While our mission statement is first and foremost for our team, we’re happy to let everyone in the world know about it. We think that it will be useful for our customers, partners, vendors, and friends to have a clear sense of what drives us.

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Defined: All the Startup Terms You Could Ever Imagine

aligator armsI recently heard the term alligator arms at a conference and had no idea what it meant. While I was looking up what it meant on Google, I realized everyone around me was doing the same thing, with poor results. I brought it up to the team and everyone agreed, there are a bunch of terms we throw around at startups that take a while to learn.

The team decided to put together a resource where people could go to find all of these terms in one place. Weren’t we all confused the first time we heard of a founder showing everyone their deck?

Hopefully, StartupDefinition.com will clear up that confusion and get everyone sounding like professional entrepreneurs from day one. Some terms, like Customer Lifetime Value, are really important to us at RJMetrics. Others, like Purchase Pretzel, are just frustrating to not know about when someone else uses the term.

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We’ve just launched StartupDefinition.com and plan to keep adding to it. Are there startup terms that we haven’t included? We’d love to add to this list. If you leave a comment or send us a message, we’ll make sure all new terms get added promptly.

RJMetrics Spring 2013 Hackathon Results

Spring is here, and with it another RJMetrics hackathon. Our third hackathon saw more outstanding projects, more pizza, and more bleary eyes.

The Projects

  • An inside look at what we eat in the company kitchen using RJMetrics dashboards to track snack and beverage metrics.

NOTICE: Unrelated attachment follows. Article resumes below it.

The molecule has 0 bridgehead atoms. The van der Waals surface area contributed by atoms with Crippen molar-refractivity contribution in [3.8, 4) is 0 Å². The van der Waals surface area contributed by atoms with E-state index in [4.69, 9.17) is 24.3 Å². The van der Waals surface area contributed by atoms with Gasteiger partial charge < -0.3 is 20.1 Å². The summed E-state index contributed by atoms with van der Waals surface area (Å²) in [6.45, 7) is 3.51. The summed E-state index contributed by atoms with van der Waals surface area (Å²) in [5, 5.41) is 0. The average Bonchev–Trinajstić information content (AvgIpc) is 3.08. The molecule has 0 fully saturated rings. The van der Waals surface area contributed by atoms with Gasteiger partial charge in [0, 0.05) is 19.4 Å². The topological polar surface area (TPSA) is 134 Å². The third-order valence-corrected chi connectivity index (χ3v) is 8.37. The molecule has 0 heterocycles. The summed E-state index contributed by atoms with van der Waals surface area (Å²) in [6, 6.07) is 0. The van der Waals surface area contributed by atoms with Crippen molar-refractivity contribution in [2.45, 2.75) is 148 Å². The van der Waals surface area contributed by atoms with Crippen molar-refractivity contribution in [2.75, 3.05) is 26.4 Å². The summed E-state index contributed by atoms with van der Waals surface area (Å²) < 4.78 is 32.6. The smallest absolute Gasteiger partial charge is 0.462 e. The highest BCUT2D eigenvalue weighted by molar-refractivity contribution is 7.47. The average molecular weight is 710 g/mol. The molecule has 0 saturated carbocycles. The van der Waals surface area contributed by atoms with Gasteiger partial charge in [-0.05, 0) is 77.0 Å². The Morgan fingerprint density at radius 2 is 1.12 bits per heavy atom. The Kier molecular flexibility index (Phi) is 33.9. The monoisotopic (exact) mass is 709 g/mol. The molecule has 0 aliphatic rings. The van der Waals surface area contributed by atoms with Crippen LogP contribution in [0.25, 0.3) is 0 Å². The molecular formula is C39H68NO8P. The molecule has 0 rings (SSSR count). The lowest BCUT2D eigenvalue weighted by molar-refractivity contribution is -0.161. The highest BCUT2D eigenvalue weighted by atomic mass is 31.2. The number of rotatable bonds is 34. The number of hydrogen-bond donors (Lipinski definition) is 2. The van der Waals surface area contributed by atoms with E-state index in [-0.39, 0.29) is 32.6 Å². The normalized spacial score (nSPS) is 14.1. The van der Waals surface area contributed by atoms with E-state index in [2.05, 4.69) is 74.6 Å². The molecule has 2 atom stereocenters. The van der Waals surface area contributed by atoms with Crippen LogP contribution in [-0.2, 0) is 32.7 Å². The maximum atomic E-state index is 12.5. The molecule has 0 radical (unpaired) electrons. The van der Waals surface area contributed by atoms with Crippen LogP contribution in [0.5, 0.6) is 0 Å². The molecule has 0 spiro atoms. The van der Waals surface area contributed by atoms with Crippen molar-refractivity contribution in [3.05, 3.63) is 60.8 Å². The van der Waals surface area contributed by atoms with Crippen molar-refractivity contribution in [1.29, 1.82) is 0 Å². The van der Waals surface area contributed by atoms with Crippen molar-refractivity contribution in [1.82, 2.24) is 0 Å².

• An automated gong-ringer that will sound every time a new client signs up.
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    Rohan and Ben test their project.

  • A new RJMetrics data connector, deployed on our Data Import API. It sucks down data from our marketing automation platform, Pardot, and updates RJMetrics dashboards on an hourly basis.
  • A dashboard that updates in real time. Hackathon_Shot1
  • A wiki search function for our newly upgraded company wiki on Github
  • A hack of our Keurig machine, which now refills on its own.
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    Jake and Shaun are blown away by the endless coffee.

  • A prototype of a pivot tables, bringing all the wonders of Excel pivot tables to your RJMetrics data.
  • An A/B testing tool for sales conversations.
  • A new UI which allows us to enable or disable features for different users

The Results

Congrats to Bob Moore, Connor McArthur, and Cathy Lennon who took home first place for their real-time dashboard project! Second place went to Matt Monihan, Nate Vecchiarelli, and Buck Ryan for their pivot tables prototype. And third place went to Shaun McAvinney and Jake Stein for their A/B testing tool.

Turns out hackathons are a lot of fun. Maybe quarterly isn’t enough…!

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4 Lean Startup Tactics that Worked

At RJMetrics, we pride ourselves on being a lean start-up focused on ecommerce analytics.  As a result, we’re always bringing new team members up to speed on what it means to be lean. My favorite way to educate them is through real-world examples.

Here are four of my favorite examples (from our team and others) of lean startups in action.

1. Faking A Move